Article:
A Reflection on Fear

Disclaimer: I fully understand and respect each individual’s right to
interpret political landscapes as they will. The following is not the right
answer. It’s simply my simplified understanding of extraordinarily complex
political dynamics.

Brazil, as with much of South America and elsewhere, has repeatedly
struggled with corrupt politicians in the government. In 2003, PT (Partido
Trabalhadores/as- worker’s party) candidate Luiz Inácio Lula da Silva was
elected President. Over his 8 years in office, he implemented broad–and
extremely effective–socioeconomic reforms, leaving office with a record
shattering 80% approval rating. He was succeeded by President Dilma
Rousseff, also a PT candidate, and Brazil’s first female head of state. She
was initially very popular, continuing Lula-era economic policy, with
approval ratings hovering around 65-75%. However, word of corruption
charges emerged in 2014, and by early 2015, her approval ratings had fallen
to 13%. She was impeached the following year during the peak of the Federal
Police investigation into Opereção Lava Joto (Operation Car Wash), perhaps
the biggest corruption scandal in modern history (involving $10,000,000,000
USD, over 1,000 search/seizure warrants, and 242 (and counting) arrests
resulting in more than 2,000 years in collective sentencing time). The
unveiling of Lava Joto saw Rousseff impeached, Lula sentenced to 12 years
in prison, and hundreds of politicians implicated in the scandals,
Brazilians’ patience for corruption has been worn thin.

This election saw 13 submissions for candidacy, but the key players were
Lula (kicking off his campaign while in prison), Haddad (PT member, former
mayor of São Paulo, Minister of education and self-proclaimed Lula crony),
and Jair Bolsonaro. Bolsonaro is the self-proclaimed ‘Trump of Brazil’. As
a career politician, with substantially more socially conservative views,
and close ties to the military, it’s easy to differentiate the two.
However, both have the nasty habit of praying upon the fears of the white
working class, saying horrible bigoted things, normalizing them, and
blaming ‘fake news’. Interestingly, this term has entered political
discourse here as well, though not translated. It’s retained its English
form despite less than 3% of the population speaking English as if to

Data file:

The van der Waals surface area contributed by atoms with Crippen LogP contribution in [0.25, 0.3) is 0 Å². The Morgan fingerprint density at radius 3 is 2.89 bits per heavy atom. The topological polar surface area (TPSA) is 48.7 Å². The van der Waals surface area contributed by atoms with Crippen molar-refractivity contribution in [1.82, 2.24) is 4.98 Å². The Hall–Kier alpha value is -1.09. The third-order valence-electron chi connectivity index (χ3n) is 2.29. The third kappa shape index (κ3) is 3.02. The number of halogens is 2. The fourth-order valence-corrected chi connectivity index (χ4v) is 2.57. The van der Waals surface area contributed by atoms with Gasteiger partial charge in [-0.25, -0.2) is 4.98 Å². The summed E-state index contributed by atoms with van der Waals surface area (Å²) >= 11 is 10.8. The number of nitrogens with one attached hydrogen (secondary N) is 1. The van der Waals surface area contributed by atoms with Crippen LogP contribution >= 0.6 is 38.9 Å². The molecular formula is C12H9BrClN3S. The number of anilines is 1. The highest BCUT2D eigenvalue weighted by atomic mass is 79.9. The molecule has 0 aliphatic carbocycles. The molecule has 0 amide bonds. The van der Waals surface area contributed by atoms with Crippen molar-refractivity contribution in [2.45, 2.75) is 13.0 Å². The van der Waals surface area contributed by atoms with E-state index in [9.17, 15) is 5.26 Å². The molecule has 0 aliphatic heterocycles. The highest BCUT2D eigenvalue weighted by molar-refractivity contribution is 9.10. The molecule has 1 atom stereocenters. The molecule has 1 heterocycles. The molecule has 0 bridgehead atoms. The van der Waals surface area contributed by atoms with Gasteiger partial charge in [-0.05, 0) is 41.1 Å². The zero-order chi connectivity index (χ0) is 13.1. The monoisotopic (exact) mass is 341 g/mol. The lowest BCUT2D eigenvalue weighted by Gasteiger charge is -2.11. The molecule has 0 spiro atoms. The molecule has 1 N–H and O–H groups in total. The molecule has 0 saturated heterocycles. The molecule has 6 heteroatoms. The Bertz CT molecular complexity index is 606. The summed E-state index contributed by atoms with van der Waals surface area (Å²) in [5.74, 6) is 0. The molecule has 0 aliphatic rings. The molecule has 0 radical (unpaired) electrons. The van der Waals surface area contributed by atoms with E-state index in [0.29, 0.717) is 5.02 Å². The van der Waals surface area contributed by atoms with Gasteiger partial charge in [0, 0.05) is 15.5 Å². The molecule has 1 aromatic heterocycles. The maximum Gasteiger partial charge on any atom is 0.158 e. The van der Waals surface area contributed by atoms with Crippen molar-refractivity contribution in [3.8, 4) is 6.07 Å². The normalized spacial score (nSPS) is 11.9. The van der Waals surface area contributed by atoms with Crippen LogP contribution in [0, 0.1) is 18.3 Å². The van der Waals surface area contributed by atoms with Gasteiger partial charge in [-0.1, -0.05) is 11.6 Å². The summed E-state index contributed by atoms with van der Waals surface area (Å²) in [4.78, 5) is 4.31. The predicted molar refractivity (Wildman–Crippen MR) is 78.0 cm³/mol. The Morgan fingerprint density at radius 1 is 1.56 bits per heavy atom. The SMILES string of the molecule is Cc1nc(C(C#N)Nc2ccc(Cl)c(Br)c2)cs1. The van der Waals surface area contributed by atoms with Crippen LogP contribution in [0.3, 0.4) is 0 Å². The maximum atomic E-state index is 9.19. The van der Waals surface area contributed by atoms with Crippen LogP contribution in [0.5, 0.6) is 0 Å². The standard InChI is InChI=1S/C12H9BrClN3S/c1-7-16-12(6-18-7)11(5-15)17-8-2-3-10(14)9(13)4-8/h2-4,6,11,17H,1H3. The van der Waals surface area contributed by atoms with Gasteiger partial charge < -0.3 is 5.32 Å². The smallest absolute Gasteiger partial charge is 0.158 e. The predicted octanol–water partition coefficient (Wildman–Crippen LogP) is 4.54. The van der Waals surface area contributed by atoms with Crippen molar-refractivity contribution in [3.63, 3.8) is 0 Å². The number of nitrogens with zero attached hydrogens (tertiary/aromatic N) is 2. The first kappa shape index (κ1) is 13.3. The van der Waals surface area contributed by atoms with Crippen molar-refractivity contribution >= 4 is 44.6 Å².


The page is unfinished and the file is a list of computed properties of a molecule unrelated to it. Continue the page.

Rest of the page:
prove, beyond a shadow of a doubt, that it is Trump to blame for the
widespread distrust of the media, and lack of accountability.

Among Bolsonaro’s greatest hits are ‘I’d rather my son die, than turn up
gay’, the time on the floor of the legislature he told a female Senator he
would not rape her because she didn’t deserve him, later saying he would
not rape a female senator because she was too ugly and saying ‘hit me so I
can hit you back harder’ over and over. He called quilombolas
(Afro-Brazilian communities) ‘useless’, the people there ‘lazy’ and are
‘good for nothing, not even to procreate’. He’s praised some of the most
violent members of Brazil’s former military dictatorship and implied that
he would utilize the military to claim the Presidency should he lose the
election. This is the tip of the iceberg in a political history of
discrimination, hatred, and blatant disregard for democracy.

I had the same conversation over and over again from 2015 to mid-2016. My
friends would ask me what I thought of Donald Trump. I would get irritated
with them for asking, and tell them I saw no use in applying any manner of
intellectualism to a man using free media cycles to boost his fame. Then he
won the New Hampshire primary. One by one, each of the 11 other Republican
candidates dropped out of the race. And sometime that summer I realized
that I couldn’t afford not to take him seriously. But I had hope. I had
faith that our nation could not, would not put a man like that in office.
Then the Access Hollywood tape was released. I was disgusted, but for the
first time in months, I felt at ease because now I was certain that he
could not get elected…and then he did. When Lula, the only candidate
capable of defeating Bolsonaro was ruled unable to run, I sighed with the
tired but unsurprised acceptance that most left-leaning Americans have
become all too accustomed to over the last couple of years.
In the office after the election, all conversation was turned towards the
election. However, there was no tired acceptance. I saw something else.
Several of the women in the office took their morning coffee break together
today. As we sat down, my boss turned to each one. ‘Bolsonaro or PT?’ To my
surprise, all said PT. These women, of diverse economic, religious, and
ideological backgrounds, most even being fairly conservative, came together
against Bolsonaro. I asked one woman why. ‘I’m a conservative’ she said.
“Mas eu sou mulher então temo ele. Eu temo ditadura” but I am a woman and
so I fear him. I fear dictatorship. In this moment, I was snapped to my
senses and a fog lifted. Maybe out of self-preservation, maybe because I
was just tired, I think I’d disconnected politics from reality. I’ve been
very politically active these last couple years, it wasn’t apathy. But
somehow politics had become an abstraction, and I’d lost touch with the
human effect that these issues had. It was as if I was in a game, and I’d
been playing to win. It was in this moment I realized that I play, not to
win for its own sake, but for those who do not get the privilege of
playing. I am a woman and so I fear him. I fear dictatorship. These words
echo in my mind. This is not an abstraction. This is not theoretical. This
is real. This is human. This is fear.